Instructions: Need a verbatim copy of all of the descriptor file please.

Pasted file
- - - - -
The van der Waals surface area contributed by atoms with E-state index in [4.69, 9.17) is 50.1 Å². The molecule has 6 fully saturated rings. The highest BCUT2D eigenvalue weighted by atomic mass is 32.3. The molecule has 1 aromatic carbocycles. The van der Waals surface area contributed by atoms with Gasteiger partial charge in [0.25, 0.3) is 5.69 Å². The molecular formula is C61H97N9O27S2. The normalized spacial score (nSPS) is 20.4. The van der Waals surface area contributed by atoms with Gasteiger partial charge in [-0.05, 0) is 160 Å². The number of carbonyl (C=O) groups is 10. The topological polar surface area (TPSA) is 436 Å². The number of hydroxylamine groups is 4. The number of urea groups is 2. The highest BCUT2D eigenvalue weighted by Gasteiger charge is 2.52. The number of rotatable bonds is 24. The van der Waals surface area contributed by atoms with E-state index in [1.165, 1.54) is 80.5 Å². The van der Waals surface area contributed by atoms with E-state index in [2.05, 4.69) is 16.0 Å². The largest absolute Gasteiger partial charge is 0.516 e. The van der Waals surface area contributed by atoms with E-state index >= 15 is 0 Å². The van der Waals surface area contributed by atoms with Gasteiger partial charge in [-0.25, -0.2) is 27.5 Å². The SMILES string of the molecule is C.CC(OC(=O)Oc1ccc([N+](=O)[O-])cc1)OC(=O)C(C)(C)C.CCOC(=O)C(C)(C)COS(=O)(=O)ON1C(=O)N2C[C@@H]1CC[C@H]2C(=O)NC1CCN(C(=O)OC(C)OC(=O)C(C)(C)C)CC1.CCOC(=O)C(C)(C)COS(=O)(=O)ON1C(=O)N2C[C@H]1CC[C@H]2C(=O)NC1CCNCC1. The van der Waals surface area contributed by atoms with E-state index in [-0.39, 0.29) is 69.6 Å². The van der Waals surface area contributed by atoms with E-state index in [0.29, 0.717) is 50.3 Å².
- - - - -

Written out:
The van der Waals surface area contributed by atoms with E-state index in [4.69, 9.17) is 50.1 Å². The molecule has 6 fully saturated rings. The highest BCUT2D eigenvalue weighted by atomic mass is 32.3. The molecule has 1 aromatic carbocycles. The van der Waals surface area contributed by atoms with Gasteiger partial charge in [0.25, 0.3) is 5.69 Å². The molecular formula is C61H97N9O27S2. The normalized spacial score (nSPS) is 20.4. The van der Waals surface area contributed by atoms with Gasteiger partial charge in [-0.05, 0) is 160 Å². The number of carbonyl (C=O) groups is 10. The topological polar surface area (TPSA) is 436 Å². The number of hydroxylamine groups is 4. The number of urea groups is 2. The highest BCUT2D eigenvalue weighted by Gasteiger charge is 2.52. The number of rotatable bonds is 24. The van der Waals surface area contributed by atoms with E-state index in [1.165, 1.54) is 80.5 Å². The van der Waals surface area contributed by atoms with E-state index in [2.05, 4.69) is 16.0 Å². The largest absolute Gasteiger partial charge is 0.516 e. The van der Waals surface area contributed by atoms with E-state index >= 15 is 0 Å². The van der Waals surface area contributed by atoms with Gasteiger partial charge in [-0.25, -0.2) is 27.5 Å². The SMILES string of the molecule is C.CC(OC(=O)Oc1ccc([N+](=O)[O-])cc1)OC(=O)C(C)(C)C.CCOC(=O)C(C)(C)COS(=O)(=O)ON1C(=O)N2C[C@@H]1CC[C@H]2C(=O)NC1CCN(C(=O)OC(C)OC(=O)C(C)(C)C)CC1.CCOC(=O)C(C)(C)COS(=O)(=O)ON1C(=O)N2C[C@H]1CC[C@H]2C(=O)NC1CCNCC1. The van der Waals surface area contributed by atoms with E-state index in [-0.39, 0.29) is 69.6 Å². The van der Waals surface area contributed by atoms with E-state index in [0.29, 0.717) is 50.3 Å².